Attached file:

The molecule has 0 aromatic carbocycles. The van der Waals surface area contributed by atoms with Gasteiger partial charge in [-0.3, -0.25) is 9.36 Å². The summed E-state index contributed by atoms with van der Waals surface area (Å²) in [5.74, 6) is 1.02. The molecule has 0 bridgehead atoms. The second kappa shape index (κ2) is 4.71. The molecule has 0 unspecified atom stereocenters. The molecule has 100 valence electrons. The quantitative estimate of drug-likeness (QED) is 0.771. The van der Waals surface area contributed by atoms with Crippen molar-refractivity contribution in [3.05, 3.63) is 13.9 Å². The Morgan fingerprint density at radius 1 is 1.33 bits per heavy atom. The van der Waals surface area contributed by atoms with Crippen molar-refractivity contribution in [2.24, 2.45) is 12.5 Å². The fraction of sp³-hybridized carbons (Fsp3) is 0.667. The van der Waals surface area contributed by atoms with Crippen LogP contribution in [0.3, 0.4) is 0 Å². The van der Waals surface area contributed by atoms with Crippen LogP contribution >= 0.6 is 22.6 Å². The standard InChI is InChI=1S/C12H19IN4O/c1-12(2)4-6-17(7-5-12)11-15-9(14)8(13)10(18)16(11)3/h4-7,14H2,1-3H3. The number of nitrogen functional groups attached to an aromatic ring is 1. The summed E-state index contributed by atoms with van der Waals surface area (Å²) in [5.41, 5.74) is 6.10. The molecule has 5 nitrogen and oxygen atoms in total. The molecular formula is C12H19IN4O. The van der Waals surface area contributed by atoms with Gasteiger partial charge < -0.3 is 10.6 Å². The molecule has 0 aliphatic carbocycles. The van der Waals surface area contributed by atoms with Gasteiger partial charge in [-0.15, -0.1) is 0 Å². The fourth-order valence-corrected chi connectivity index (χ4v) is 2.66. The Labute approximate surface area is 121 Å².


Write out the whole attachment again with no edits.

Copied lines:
The molecule has 0 aromatic carbocycles. The van der Waals surface area contributed by atoms with Gasteiger partial charge in [-0.3, -0.25) is 9.36 Å². The summed E-state index contributed by atoms with van der Waals surface area (Å²) in [5.74, 6) is 1.02. The molecule has 0 bridgehead atoms. The second kappa shape index (κ2) is 4.71. The molecule has 0 unspecified atom stereocenters. The molecule has 100 valence electrons. The quantitative estimate of drug-likeness (QED) is 0.771. The van der Waals surface area contributed by atoms with Crippen molar-refractivity contribution in [3.05, 3.63) is 13.9 Å². The Morgan fingerprint density at radius 1 is 1.33 bits per heavy atom. The van der Waals surface area contributed by atoms with Crippen molar-refractivity contribution in [2.24, 2.45) is 12.5 Å². The fraction of sp³-hybridized carbons (Fsp3) is 0.667. The van der Waals surface area contributed by atoms with Crippen LogP contribution in [0.3, 0.4) is 0 Å². The van der Waals surface area contributed by atoms with Crippen LogP contribution >= 0.6 is 22.6 Å². The standard InChI is InChI=1S/C12H19IN4O/c1-12(2)4-6-17(7-5-12)11-15-9(14)8(13)10(18)16(11)3/h4-7,14H2,1-3H3. The number of nitrogen functional groups attached to an aromatic ring is 1. The summed E-state index contributed by atoms with van der Waals surface area (Å²) in [5.41, 5.74) is 6.10. The molecule has 5 nitrogen and oxygen atoms in total. The molecular formula is C12H19IN4O. The van der Waals surface area contributed by atoms with Gasteiger partial charge < -0.3 is 10.6 Å². The molecule has 0 aliphatic carbocycles. The van der Waals surface area contributed by atoms with Gasteiger partial charge in [-0.15, -0.1) is 0 Å². The fourth-order valence-corrected chi connectivity index (χ4v) is 2.66. The Labute approximate surface area is 121 Å².